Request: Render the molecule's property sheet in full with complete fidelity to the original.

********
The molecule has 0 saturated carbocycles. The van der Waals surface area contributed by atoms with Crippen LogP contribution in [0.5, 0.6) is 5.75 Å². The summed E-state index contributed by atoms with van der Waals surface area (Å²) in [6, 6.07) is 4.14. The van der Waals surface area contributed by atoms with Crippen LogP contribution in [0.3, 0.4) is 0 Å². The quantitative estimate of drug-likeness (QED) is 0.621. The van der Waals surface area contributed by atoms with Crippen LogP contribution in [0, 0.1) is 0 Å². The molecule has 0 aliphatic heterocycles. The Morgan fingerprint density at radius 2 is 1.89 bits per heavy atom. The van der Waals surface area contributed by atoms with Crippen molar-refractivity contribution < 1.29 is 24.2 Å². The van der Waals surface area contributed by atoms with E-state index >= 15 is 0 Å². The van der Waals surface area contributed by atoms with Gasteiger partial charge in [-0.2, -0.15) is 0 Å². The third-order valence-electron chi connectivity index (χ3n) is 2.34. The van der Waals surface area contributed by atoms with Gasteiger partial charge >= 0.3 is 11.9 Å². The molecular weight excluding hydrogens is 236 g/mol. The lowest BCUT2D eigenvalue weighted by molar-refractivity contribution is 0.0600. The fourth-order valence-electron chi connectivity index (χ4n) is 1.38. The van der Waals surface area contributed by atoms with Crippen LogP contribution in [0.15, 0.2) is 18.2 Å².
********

The molecule has 0 saturated carbocycles. The van der Waals surface area contributed by atoms with Crippen LogP contribution in [0.5, 0.6) is 5.75 Å². The summed E-state index contributed by atoms with van der Waals surface area (Å²) in [6, 6.07) is 4.14. The van der Waals surface area contributed by atoms with Crippen LogP contribution in [0.3, 0.4) is 0 Å². The quantitative estimate of drug-likeness (QED) is 0.621. The van der Waals surface area contributed by atoms with Crippen LogP contribution in [0, 0.1) is 0 Å². The molecule has 0 aliphatic heterocycles. The Morgan fingerprint density at radius 2 is 1.89 bits per heavy atom. The van der Waals surface area contributed by atoms with Crippen molar-refractivity contribution < 1.29 is 24.2 Å². The van der Waals surface area contributed by atoms with E-state index >= 15 is 0 Å². The van der Waals surface area contributed by atoms with Gasteiger partial charge in [-0.2, -0.15) is 0 Å². The third-order valence-electron chi connectivity index (χ3n) is 2.34. The van der Waals surface area contributed by atoms with Gasteiger partial charge >= 0.3 is 11.9 Å². The molecular weight excluding hydrogens is 236 g/mol. The lowest BCUT2D eigenvalue weighted by molar-refractivity contribution is 0.0600. The fourth-order valence-electron chi connectivity index (χ4n) is 1.38. The van der Waals surface area contributed by atoms with Crippen LogP contribution in [0.15, 0.2) is 18.2 Å².